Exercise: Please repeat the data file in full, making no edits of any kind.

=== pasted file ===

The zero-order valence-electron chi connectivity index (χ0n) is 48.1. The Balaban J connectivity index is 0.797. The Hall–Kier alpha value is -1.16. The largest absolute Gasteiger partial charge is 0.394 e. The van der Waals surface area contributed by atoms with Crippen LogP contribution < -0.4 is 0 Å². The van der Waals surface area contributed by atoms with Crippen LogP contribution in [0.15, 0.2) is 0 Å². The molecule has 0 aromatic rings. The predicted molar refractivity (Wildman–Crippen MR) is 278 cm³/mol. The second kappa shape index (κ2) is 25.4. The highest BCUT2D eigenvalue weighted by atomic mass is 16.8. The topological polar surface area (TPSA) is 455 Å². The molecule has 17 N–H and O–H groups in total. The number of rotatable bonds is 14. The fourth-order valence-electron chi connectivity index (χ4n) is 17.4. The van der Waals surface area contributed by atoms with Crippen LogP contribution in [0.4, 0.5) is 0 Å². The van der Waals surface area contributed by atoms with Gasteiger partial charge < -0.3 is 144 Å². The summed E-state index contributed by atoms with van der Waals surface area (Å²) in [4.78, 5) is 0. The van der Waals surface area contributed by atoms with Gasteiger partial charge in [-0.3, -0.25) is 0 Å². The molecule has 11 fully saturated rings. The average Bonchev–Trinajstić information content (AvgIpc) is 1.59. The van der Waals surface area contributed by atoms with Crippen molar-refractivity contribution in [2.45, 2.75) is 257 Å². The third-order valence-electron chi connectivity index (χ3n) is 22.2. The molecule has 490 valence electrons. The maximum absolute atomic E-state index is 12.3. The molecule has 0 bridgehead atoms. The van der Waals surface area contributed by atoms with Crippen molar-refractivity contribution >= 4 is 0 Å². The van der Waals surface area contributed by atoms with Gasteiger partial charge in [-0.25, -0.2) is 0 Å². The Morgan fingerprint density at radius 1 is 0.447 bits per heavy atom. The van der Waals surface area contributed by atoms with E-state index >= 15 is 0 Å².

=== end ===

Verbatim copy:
The zero-order valence-electron chi connectivity index (χ0n) is 48.1. The Balaban J connectivity index is 0.797. The Hall–Kier alpha value is -1.16. The largest absolute Gasteiger partial charge is 0.394 e. The van der Waals surface area contributed by atoms with Crippen LogP contribution < -0.4 is 0 Å². The van der Waals surface area contributed by atoms with Crippen LogP contribution in [0.15, 0.2) is 0 Å². The molecule has 0 aromatic rings. The predicted molar refractivity (Wildman–Crippen MR) is 278 cm³/mol. The second kappa shape index (κ2) is 25.4. The highest BCUT2D eigenvalue weighted by atomic mass is 16.8. The topological polar surface area (TPSA) is 455 Å². The molecule has 17 N–H and O–H groups in total. The number of rotatable bonds is 14. The fourth-order valence-electron chi connectivity index (χ4n) is 17.4. The van der Waals surface area contributed by atoms with Crippen LogP contribution in [0.4, 0.5) is 0 Å². The van der Waals surface area contributed by atoms with Gasteiger partial charge < -0.3 is 144 Å². The summed E-state index contributed by atoms with van der Waals surface area (Å²) in [4.78, 5) is 0. The van der Waals surface area contributed by atoms with Gasteiger partial charge in [-0.3, -0.25) is 0 Å². The molecule has 11 fully saturated rings. The average Bonchev–Trinajstić information content (AvgIpc) is 1.59. The van der Waals surface area contributed by atoms with Crippen molar-refractivity contribution in [2.45, 2.75) is 257 Å². The third-order valence-electron chi connectivity index (χ3n) is 22.2. The molecule has 490 valence electrons. The maximum absolute atomic E-state index is 12.3. The molecule has 0 bridgehead atoms. The van der Waals surface area contributed by atoms with Crippen molar-refractivity contribution >= 4 is 0 Å². The van der Waals surface area contributed by atoms with Gasteiger partial charge in [-0.25, -0.2) is 0 Å². The Morgan fingerprint density at radius 1 is 0.447 bits per heavy atom. The van der Waals surface area contributed by atoms with E-state index >= 15 is 0 Å².